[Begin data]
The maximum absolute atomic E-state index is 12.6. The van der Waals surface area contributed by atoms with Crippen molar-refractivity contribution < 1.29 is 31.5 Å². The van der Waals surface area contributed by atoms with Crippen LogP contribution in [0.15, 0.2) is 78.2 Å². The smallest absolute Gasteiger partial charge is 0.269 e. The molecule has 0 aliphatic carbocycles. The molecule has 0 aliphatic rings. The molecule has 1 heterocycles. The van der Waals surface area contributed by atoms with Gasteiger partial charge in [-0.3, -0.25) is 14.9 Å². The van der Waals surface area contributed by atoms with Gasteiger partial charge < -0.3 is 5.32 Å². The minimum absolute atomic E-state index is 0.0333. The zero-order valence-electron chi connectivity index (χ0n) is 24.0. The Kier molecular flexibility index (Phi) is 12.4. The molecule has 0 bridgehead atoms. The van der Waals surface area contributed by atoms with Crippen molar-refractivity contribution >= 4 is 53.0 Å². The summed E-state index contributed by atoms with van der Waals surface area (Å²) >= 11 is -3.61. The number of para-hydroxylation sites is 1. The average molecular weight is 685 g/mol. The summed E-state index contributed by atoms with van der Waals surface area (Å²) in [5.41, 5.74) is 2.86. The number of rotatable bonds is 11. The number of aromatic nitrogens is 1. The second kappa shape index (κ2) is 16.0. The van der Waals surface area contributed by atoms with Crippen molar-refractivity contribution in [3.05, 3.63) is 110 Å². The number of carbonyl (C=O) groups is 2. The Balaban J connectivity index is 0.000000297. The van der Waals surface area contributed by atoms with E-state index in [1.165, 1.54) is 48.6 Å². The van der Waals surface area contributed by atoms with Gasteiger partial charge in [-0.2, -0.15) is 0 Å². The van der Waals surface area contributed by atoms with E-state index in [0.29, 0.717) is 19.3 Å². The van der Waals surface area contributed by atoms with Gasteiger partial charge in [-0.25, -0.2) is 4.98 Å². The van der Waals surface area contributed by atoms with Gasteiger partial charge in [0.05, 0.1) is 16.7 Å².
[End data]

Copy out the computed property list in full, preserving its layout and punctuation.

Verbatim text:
The maximum absolute atomic E-state index is 12.6. The van der Waals surface area contributed by atoms with Crippen molar-refractivity contribution < 1.29 is 31.5 Å². The van der Waals surface area contributed by atoms with Crippen LogP contribution in [0.15, 0.2) is 78.2 Å². The smallest absolute Gasteiger partial charge is 0.269 e. The molecule has 0 aliphatic carbocycles. The molecule has 0 aliphatic rings. The molecule has 1 heterocycles. The van der Waals surface area contributed by atoms with Gasteiger partial charge in [-0.3, -0.25) is 14.9 Å². The van der Waals surface area contributed by atoms with Gasteiger partial charge < -0.3 is 5.32 Å². The minimum absolute atomic E-state index is 0.0333. The zero-order valence-electron chi connectivity index (χ0n) is 24.0. The Kier molecular flexibility index (Phi) is 12.4. The molecule has 0 bridgehead atoms. The van der Waals surface area contributed by atoms with Crippen molar-refractivity contribution >= 4 is 53.0 Å². The summed E-state index contributed by atoms with van der Waals surface area (Å²) >= 11 is -3.61. The number of para-hydroxylation sites is 1. The average molecular weight is 685 g/mol. The summed E-state index contributed by atoms with van der Waals surface area (Å²) in [5.41, 5.74) is 2.86. The number of rotatable bonds is 11. The number of aromatic nitrogens is 1. The second kappa shape index (κ2) is 16.0. The van der Waals surface area contributed by atoms with Crippen molar-refractivity contribution in [3.05, 3.63) is 110 Å². The number of carbonyl (C=O) groups is 2. The Balaban J connectivity index is 0.000000297. The van der Waals surface area contributed by atoms with E-state index in [1.165, 1.54) is 48.6 Å². The van der Waals surface area contributed by atoms with Gasteiger partial charge in [-0.2, -0.15) is 0 Å². The van der Waals surface area contributed by atoms with E-state index in [0.29, 0.717) is 19.3 Å². The van der Waals surface area contributed by atoms with Gasteiger partial charge in [-0.25, -0.2) is 4.98 Å². The van der Waals surface area contributed by atoms with Gasteiger partial charge in [0.05, 0.1) is 16.7 Å².